Because of persistent economic segregation in this country, people of low socioeconomic background may only have access to those who are in similar economic circumstances as themselves and are thus not in a position to provide bridging or linking capital. Adolescents in low socioeconomic status (SES) households may be at a particular disadvantage in terms of social capital, as they tend to only have access to social capital garnered through their relationships with their parents, parents' network, neighbors and teachers. Low-income adolescents' access to social capital is thus restricted by their economic segregation, the homogeneity of their parents' network, and their limited access to other relationships.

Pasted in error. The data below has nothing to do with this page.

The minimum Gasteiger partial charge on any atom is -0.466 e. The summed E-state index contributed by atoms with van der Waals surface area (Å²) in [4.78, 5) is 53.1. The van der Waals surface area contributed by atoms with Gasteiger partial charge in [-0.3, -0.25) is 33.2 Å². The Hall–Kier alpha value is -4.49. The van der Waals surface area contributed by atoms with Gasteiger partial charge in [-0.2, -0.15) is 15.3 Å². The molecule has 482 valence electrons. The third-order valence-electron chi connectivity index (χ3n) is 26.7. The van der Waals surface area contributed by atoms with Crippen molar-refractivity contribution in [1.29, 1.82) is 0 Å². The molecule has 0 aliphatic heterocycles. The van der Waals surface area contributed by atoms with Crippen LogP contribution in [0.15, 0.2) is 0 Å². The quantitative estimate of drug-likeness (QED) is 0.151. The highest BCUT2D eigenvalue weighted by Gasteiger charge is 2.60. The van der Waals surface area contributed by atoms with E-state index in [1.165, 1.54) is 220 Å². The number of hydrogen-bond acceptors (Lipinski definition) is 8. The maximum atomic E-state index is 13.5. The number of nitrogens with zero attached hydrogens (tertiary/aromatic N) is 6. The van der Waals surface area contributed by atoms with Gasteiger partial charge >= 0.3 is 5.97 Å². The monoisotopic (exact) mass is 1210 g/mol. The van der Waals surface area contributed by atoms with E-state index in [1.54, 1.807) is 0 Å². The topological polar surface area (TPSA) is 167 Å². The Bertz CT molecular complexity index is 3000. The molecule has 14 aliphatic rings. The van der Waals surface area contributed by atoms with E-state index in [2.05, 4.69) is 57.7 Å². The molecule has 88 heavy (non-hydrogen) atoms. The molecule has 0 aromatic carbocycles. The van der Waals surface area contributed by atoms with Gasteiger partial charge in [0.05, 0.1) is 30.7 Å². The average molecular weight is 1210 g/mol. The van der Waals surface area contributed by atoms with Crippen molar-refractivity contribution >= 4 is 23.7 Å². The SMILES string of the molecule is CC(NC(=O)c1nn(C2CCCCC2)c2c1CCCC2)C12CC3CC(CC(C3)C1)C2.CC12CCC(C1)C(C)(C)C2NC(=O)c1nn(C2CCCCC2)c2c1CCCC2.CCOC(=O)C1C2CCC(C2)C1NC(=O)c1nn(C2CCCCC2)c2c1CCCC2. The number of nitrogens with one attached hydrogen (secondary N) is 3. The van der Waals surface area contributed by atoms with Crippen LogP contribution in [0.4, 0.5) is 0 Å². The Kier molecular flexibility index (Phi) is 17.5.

So although we think that the provision of certain forms of social capital may matter in the promotion of social mobility, social workers need to focus more on how to promote these forms of social capital to reduce inequality for adolescents. In this roundtable, participants will discuss how social capital can be used as a means to reduce inequality for young people both from a macro, policy-oriented perspective and micro, practice perspective. The first presenter will discuss the application of social capital theory in the field of social work, and outline some policy positions that may promote specific types of social capital for adolescents vulnerable to the effects of inequality. He wrote a seminal piece on social capital and social work, and has since focused on the specific role of social capital in the lives of disadvantaged populations. The second presenter will discuss the role of parents, particularly fathers, as sources of social capital for their children, the provision of which can reduce SES-based inequalities among adolescents. She is a part of a team using innovative strategies to examine the impact of social policies on fathers' involvement with their children to the end of reducing disparities due to economic inequality. The third presenter will talk about informal mentors, caring non-parental adults, and how they may be able to promote mobility. Her research program is the first to directly examine the potential for informal mentors to provide key types of capital and promote actual economic mobility for adolescents vulnerable to the impacts of inequality. After these short presentations, we will engage attendees in a structured discussion focused on different ways to promote bridging and linking forms of social capital for young people, as a means of reducing the impacts of inequality.